The mapping war gives new direction to startup opportunities

Digital maps have already changed how we navigate. Now, mapping innovations could alter the way we see the world and provide new startup prospects.


The days of squinting at a paper map, trying to figure out where to go, have long passed. It is easier to find your way than ever before, and the use of GPS devices and satellites has become so common that much of the younger generation doesn’t even know how to read a traditional map. As technology evolves, digital maps and navigation systems are no longer just a way to get around.

Many organisations are now finding ingenious new ways to utilise digital maps, mapping previously unrecorded areas and incorporating augmented reality elements. As these innovations begin hitting the market, mapping technology provides a lot of potential for business startups and well as new IT job opportunities. For inspiration, here are some of the interesting ways satellite navigation is being used right now.

1. Indoor maps – never get lost in an airport again!

Using satellite maps to navigate in the outdoors has become commonplace, but what about when you’re inside? Many of us spend a lot of our lives indoors, with buildings becoming increasingly large and complicated, it’s almost as easy to get lost inside some places as it is outside. Take for instance the notoriously confusing Dubai airport, which is often a big challenge for inexperienced travellers who do not speak the language. What if you could pull out your phone and find out exactly where you need to go?

This is what companies such as Google are now doing. A new system update allows users to upload the floor plan of a building in any country that has indoor Maps available. The floor plan then becomes available to anyone using Google Maps. There are floor plans available for a variety of buildings all over the world, including airports and malls, and the function is available on both PCs and Apple or Android smart devices. There are a number of other companies developing this capability, including Apple, Cisco and Qualcomm.

2. Uber driving the independent maps market

Meanwhile, independent global taxi network Uber, which up till now has been running off Google Maps, is investing $500 million into creating it’s own map system. This project may be due to the unique requirements of Uber, which are no longer being met by their existing system. Uber has no use for the remote locations recorded on Google Maps, but they do need a lot more detail about urban areas including drop off points and patterns in traffic. Having it’s own map system lets Uber deliver a more specialised and secure service to it’s customers, as it won’t be running on an open, external API.

It’s possible this move by Uber is a bid to mitigate it’s reliance on Google, which would likely be a competitor in the autonomous vehicle market later down the track. If more companies follow Uber’s lead, more software developer roles will soon become available as more businesses create their own systems.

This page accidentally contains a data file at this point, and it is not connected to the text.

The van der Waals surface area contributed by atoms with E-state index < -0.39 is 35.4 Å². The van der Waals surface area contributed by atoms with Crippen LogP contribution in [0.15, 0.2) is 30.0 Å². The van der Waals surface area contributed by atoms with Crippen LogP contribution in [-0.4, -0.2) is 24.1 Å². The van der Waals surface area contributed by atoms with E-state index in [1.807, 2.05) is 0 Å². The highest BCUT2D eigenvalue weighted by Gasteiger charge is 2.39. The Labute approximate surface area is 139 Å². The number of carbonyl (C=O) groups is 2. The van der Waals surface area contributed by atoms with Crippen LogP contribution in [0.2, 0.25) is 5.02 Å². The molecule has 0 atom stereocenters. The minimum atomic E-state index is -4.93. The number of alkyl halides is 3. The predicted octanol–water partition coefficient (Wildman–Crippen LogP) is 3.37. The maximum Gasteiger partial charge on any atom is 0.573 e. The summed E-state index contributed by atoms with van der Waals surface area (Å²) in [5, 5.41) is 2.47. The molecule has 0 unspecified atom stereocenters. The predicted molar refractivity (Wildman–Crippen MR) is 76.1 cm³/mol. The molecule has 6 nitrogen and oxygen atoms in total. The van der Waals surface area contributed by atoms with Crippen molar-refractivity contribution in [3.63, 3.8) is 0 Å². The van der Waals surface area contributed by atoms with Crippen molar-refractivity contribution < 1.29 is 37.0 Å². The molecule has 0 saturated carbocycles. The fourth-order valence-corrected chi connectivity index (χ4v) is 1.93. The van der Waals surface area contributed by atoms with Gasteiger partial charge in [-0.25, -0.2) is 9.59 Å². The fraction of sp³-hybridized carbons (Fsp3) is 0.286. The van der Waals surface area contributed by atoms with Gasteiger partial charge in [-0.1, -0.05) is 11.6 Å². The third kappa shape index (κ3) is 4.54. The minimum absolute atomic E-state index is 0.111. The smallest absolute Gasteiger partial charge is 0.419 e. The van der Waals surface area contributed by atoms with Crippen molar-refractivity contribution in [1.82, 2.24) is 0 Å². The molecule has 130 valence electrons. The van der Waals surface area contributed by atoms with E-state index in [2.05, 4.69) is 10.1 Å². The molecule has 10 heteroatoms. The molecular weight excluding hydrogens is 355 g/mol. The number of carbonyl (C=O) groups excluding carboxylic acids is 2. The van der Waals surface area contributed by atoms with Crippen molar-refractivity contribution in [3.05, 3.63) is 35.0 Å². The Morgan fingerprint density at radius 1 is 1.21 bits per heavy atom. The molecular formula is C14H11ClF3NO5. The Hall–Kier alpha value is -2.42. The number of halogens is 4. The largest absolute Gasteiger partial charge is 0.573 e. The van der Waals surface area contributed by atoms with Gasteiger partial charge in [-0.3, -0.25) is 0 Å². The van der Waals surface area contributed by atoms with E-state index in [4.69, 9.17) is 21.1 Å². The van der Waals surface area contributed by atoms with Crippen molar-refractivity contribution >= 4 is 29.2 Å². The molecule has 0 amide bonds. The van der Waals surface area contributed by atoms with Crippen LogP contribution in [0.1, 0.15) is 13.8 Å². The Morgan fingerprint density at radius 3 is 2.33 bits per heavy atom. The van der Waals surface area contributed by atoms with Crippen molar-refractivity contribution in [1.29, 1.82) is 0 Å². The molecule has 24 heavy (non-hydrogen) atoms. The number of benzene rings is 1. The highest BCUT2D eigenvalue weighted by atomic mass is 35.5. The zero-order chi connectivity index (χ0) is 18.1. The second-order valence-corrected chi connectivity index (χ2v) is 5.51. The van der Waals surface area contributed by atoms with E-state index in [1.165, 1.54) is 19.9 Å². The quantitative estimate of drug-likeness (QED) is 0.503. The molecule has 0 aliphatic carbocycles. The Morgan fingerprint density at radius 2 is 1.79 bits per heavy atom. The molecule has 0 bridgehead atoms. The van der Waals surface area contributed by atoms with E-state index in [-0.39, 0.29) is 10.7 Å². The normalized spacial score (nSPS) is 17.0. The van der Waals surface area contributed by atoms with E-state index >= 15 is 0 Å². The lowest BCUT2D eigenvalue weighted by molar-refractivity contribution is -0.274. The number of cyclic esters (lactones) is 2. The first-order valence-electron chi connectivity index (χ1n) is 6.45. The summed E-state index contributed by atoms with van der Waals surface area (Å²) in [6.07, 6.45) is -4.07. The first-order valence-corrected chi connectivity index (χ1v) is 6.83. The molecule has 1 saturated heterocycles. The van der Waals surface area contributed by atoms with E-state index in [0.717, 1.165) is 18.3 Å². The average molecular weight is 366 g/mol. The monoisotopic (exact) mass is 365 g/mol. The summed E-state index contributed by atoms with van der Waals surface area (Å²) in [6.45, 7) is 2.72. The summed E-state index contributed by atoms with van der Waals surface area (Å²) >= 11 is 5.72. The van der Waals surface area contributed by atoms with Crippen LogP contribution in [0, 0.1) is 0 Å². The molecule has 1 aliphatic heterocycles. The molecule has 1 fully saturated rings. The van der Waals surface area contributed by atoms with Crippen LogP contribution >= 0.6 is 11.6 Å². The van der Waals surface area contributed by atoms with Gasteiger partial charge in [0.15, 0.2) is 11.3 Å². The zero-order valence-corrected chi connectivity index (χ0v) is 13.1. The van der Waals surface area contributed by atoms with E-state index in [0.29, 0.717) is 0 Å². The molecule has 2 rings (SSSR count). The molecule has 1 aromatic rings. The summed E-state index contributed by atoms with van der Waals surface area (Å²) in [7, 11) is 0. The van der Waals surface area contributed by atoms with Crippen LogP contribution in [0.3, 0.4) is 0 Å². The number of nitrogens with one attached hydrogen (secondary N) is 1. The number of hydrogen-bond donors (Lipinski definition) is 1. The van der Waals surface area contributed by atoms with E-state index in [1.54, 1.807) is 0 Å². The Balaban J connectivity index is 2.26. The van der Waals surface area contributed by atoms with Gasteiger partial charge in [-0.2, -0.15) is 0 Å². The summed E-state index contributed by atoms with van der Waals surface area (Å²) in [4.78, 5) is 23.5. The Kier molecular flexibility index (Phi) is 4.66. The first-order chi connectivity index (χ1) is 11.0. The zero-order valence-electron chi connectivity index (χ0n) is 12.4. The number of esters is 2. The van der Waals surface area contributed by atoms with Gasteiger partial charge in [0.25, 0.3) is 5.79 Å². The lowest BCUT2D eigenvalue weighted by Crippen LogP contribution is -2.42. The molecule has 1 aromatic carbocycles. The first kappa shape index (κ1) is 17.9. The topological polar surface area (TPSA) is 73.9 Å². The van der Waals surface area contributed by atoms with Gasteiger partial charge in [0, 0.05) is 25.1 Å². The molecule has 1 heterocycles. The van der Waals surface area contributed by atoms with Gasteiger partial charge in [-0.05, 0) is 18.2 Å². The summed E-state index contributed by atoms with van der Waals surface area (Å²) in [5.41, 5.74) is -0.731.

3. Pokemon Go maximising on maps

While there are a lot of applications that use an enhanced version of Google Maps for location services, the viral sensation Pokemon Go has made augmented reality a household name. The mobile app layers digital elements over the real environment to allow players to explore their physical world and catch digitised Pokemon.

The success of the app has lead to a surge of cheat apps that piggyback off the Pokemon Go map to show users where they can find rare Pokemon. A notable example is Pokevision, an application that grabs data from the original game’s API to reveal the location of Pokemon as they spawn. Understandably, the developer of Pokemon Go, Niantic, quickly sought to outlaw the spinoffs, but it goes to show how readily savvy professionals in app developer roles can take advantage of a trending technology.

4. Project Tango, dance of the tech giants

In a cutting-edge approach to augmented reality, Google is taking satellite navigation to a whole new level. The new project, dubbed “Tango” integrates virtual reality elements with advanced mapping technology, letting people experience and interact with their world in a revolutionary way. Users hold up their phone to see their environment through the screen, accompanied by digital objects and information to engage with. Google claims there are a range of possible applications for the innovation, including playing with virtual toys and pets, virtually designing a room, and exploring indoor locations such as museums with extra information supplied by the app.

These are just some of the groundbreaking ways that major corporations are using maps right now. With the speed that this technology is developing, it is ripe with opportunity for businesses to take hold of. If you are an entrepreneur or a tech professional looking for somewhere new to take your IT career, innovative mapping technologies may be just the place to start.